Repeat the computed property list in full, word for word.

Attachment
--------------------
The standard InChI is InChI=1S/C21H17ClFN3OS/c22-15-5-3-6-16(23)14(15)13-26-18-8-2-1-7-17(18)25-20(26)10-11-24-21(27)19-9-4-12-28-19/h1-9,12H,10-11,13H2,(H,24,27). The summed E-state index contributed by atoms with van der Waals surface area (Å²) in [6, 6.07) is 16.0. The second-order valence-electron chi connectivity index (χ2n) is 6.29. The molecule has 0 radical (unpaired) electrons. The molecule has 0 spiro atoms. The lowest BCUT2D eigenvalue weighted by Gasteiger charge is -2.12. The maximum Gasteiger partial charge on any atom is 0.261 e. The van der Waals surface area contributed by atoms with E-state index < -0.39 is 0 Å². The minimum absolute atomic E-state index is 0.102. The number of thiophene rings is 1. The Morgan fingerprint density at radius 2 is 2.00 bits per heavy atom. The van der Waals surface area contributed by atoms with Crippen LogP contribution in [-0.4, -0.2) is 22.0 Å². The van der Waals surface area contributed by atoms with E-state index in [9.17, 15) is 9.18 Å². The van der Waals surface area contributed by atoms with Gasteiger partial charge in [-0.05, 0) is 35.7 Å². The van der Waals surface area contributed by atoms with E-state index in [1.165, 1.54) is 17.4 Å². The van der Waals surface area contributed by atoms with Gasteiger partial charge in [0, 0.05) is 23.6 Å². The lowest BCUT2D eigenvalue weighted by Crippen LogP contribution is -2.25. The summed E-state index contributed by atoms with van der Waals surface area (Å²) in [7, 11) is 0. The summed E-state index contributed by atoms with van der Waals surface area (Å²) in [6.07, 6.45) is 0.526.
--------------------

The standard InChI is InChI=1S/C21H17ClFN3OS/c22-15-5-3-6-16(23)14(15)13-26-18-8-2-1-7-17(18)25-20(26)10-11-24-21(27)19-9-4-12-28-19/h1-9,12H,10-11,13H2,(H,24,27). The summed E-state index contributed by atoms with van der Waals surface area (Å²) in [6, 6.07) is 16.0. The second-order valence-electron chi connectivity index (χ2n) is 6.29. The molecule has 0 radical (unpaired) electrons. The molecule has 0 spiro atoms. The lowest BCUT2D eigenvalue weighted by Gasteiger charge is -2.12. The maximum Gasteiger partial charge on any atom is 0.261 e. The van der Waals surface area contributed by atoms with E-state index < -0.39 is 0 Å². The minimum absolute atomic E-state index is 0.102. The number of thiophene rings is 1. The Morgan fingerprint density at radius 2 is 2.00 bits per heavy atom. The van der Waals surface area contributed by atoms with Crippen LogP contribution in [-0.4, -0.2) is 22.0 Å². The van der Waals surface area contributed by atoms with E-state index in [9.17, 15) is 9.18 Å². The van der Waals surface area contributed by atoms with Gasteiger partial charge in [-0.05, 0) is 35.7 Å². The van der Waals surface area contributed by atoms with E-state index in [1.165, 1.54) is 17.4 Å². The van der Waals surface area contributed by atoms with Gasteiger partial charge in [0, 0.05) is 23.6 Å². The lowest BCUT2D eigenvalue weighted by Crippen LogP contribution is -2.25. The summed E-state index contributed by atoms with van der Waals surface area (Å²) in [7, 11) is 0. The summed E-state index contributed by atoms with van der Waals surface area (Å²) in [6.07, 6.45) is 0.526.